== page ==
Reflections on Anti-Semitism with a Holocaust Survivor

Emily Wu and Allison Liu

Helene Bargheer, a junior at Lexington High School, recently interviewed a Holocaust survivor for her class Facing History and Ourselves: The Holocaust and Other Genocides. 

In the project, students selected a genocide and endeavored to understand the human experience of genocide beyond the information presented in history books.

“When we don’t just regurgitate information, it helps us understand that genocide on such a deeper personal level, realizing that this action that’s done at a state and international level, causes people’s lives to be drastically different,” Jessica Antoline, the instructor of the course, said.

The idea behind the project was born a few years back when Antoline connected with Hanni, a Holocaust survivor from Austria. Last year, Antoline used her connection to help Bargheer conduct an interview with Hanni.

As a native German, Bargheer could culturally connect with Hanni.

“[Hanni’s] an amazing person … She’s 92 now and has all these things going on. And she went hiking in the Himalayas and Mount Everest when she was 82. I definitely learned more about the Austrian perspective,” Bargheer said.

Additionally, this interview provided insight into the generalization of religion and the complexities that fueled extremism during the Holocaust.

“Certain things that were really interesting to me was how [Hanni] dealt with her [own] relationship to Judaism, because she told me she wasn’t really religious, her family in general, and how [she] felt to be put in the spot: ‘Okay, you’re Jewish and people want to kill you’, but you don’t even feel Jewish,” Bargheer said.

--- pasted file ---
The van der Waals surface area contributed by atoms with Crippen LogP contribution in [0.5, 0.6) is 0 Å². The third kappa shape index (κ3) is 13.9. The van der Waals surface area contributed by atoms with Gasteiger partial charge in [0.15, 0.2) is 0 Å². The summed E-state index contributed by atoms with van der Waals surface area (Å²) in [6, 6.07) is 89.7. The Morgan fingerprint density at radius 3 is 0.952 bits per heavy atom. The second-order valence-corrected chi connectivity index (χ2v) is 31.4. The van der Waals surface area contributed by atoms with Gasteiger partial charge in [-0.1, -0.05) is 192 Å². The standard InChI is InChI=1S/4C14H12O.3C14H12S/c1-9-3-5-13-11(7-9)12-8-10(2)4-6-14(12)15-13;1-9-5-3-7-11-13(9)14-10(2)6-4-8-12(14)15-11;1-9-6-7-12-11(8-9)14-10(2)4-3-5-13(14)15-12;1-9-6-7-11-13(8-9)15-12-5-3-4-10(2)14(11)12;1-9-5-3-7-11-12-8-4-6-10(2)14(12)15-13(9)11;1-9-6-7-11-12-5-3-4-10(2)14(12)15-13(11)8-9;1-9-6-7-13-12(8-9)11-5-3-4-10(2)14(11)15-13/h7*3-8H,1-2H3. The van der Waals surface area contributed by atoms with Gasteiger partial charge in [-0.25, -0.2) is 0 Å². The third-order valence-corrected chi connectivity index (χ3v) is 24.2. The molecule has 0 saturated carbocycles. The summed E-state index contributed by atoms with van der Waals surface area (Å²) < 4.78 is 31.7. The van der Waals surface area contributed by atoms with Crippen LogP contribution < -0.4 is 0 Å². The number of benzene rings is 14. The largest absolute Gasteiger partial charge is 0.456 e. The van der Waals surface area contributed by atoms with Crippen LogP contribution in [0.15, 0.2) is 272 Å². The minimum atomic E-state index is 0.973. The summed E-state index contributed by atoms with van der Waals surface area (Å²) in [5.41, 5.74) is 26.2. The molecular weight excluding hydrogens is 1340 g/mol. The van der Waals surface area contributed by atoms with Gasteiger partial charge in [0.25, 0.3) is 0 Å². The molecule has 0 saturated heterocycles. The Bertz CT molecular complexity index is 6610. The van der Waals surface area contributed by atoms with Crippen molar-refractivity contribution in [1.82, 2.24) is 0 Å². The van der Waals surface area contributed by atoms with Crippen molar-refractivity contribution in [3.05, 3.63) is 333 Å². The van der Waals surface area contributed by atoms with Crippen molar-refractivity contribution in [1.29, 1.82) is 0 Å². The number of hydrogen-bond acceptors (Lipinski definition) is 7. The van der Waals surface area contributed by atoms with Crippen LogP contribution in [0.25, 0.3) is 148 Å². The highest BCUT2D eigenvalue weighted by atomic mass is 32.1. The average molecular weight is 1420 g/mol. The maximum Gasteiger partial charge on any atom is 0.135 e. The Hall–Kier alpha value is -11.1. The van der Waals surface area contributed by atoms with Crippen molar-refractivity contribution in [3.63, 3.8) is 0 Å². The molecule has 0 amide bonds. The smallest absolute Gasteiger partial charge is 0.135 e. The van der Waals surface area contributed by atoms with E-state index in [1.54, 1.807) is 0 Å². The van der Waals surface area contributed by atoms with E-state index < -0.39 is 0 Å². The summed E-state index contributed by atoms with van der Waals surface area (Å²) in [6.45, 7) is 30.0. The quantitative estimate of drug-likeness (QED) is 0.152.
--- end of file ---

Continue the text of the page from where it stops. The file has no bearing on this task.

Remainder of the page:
Overall, Bargheer described her experience as meaningful because while she grew up in Germany, she had never met a Holocaust survivor. 

“Being German, I think the Holocaust is always really present in Germany, and there is a responsibility to ensure that nothing like this will ever happen again,” Bargheer said. 

In addition to discussing the Holocaust, Helene asked insightful questions regarding Hanni’s thoughts on antisemitism and the unfair treatment of Jews in the present day. 

“My last question [of my interview with Hanni] was, what advice would you give young people, and one of the things she said is just, ‘don’t live with prejudice’ … because you can never put people in one box,” Bargheer said. 

Antoline and Bargheer believe that people, especially young students, should be aware of the dangers of antisemitism and how it manifests within our communities.  

I think one of the most important things to know is that antisemitism is like a virus … It can change forms very, very quickly … We have to be really vigilant about how we document those new ways it’s appearing. We address that with young audiences and really help them interact with how it has changed forms and how they can really see it ingrained in all aspects of society around them,” Antoline said.